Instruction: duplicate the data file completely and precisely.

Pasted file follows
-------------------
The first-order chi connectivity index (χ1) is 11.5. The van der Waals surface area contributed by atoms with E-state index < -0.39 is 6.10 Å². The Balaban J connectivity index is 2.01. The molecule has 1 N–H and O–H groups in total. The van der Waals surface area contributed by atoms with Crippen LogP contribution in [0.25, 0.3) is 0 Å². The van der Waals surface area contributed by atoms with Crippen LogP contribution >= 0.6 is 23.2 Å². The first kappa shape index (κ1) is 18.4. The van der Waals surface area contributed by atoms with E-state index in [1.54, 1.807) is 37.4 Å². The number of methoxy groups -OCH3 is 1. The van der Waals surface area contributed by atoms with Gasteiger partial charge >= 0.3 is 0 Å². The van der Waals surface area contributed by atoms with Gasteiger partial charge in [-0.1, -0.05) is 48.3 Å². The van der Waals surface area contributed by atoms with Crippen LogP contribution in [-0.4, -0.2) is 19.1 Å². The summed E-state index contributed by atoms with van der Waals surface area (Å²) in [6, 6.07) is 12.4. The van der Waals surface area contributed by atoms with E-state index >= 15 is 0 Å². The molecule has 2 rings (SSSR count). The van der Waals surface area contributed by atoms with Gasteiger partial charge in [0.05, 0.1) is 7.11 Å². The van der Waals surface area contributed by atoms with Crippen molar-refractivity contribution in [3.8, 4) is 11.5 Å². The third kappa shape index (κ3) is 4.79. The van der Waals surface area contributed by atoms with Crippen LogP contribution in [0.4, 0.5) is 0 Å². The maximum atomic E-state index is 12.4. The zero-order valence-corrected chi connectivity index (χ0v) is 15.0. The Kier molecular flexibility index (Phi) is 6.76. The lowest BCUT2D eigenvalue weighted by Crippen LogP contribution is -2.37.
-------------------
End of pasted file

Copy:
The first-order chi connectivity index (χ1) is 11.5. The van der Waals surface area contributed by atoms with E-state index < -0.39 is 6.10 Å². The Balaban J connectivity index is 2.01. The molecule has 1 N–H and O–H groups in total. The van der Waals surface area contributed by atoms with Crippen LogP contribution in [0.25, 0.3) is 0 Å². The van der Waals surface area contributed by atoms with Crippen LogP contribution >= 0.6 is 23.2 Å². The first kappa shape index (κ1) is 18.4. The van der Waals surface area contributed by atoms with E-state index in [1.54, 1.807) is 37.4 Å². The number of methoxy groups -OCH3 is 1. The van der Waals surface area contributed by atoms with Gasteiger partial charge >= 0.3 is 0 Å². The van der Waals surface area contributed by atoms with Gasteiger partial charge in [-0.1, -0.05) is 48.3 Å². The van der Waals surface area contributed by atoms with Crippen LogP contribution in [-0.4, -0.2) is 19.1 Å². The summed E-state index contributed by atoms with van der Waals surface area (Å²) in [6, 6.07) is 12.4. The van der Waals surface area contributed by atoms with E-state index >= 15 is 0 Å². The molecule has 2 rings (SSSR count). The van der Waals surface area contributed by atoms with Gasteiger partial charge in [0.05, 0.1) is 7.11 Å². The van der Waals surface area contributed by atoms with Crippen molar-refractivity contribution in [3.8, 4) is 11.5 Å². The third kappa shape index (κ3) is 4.79. The van der Waals surface area contributed by atoms with Crippen LogP contribution in [0.4, 0.5) is 0 Å². The maximum atomic E-state index is 12.4. The zero-order valence-corrected chi connectivity index (χ0v) is 15.0. The Kier molecular flexibility index (Phi) is 6.76. The lowest BCUT2D eigenvalue weighted by Crippen LogP contribution is -2.37.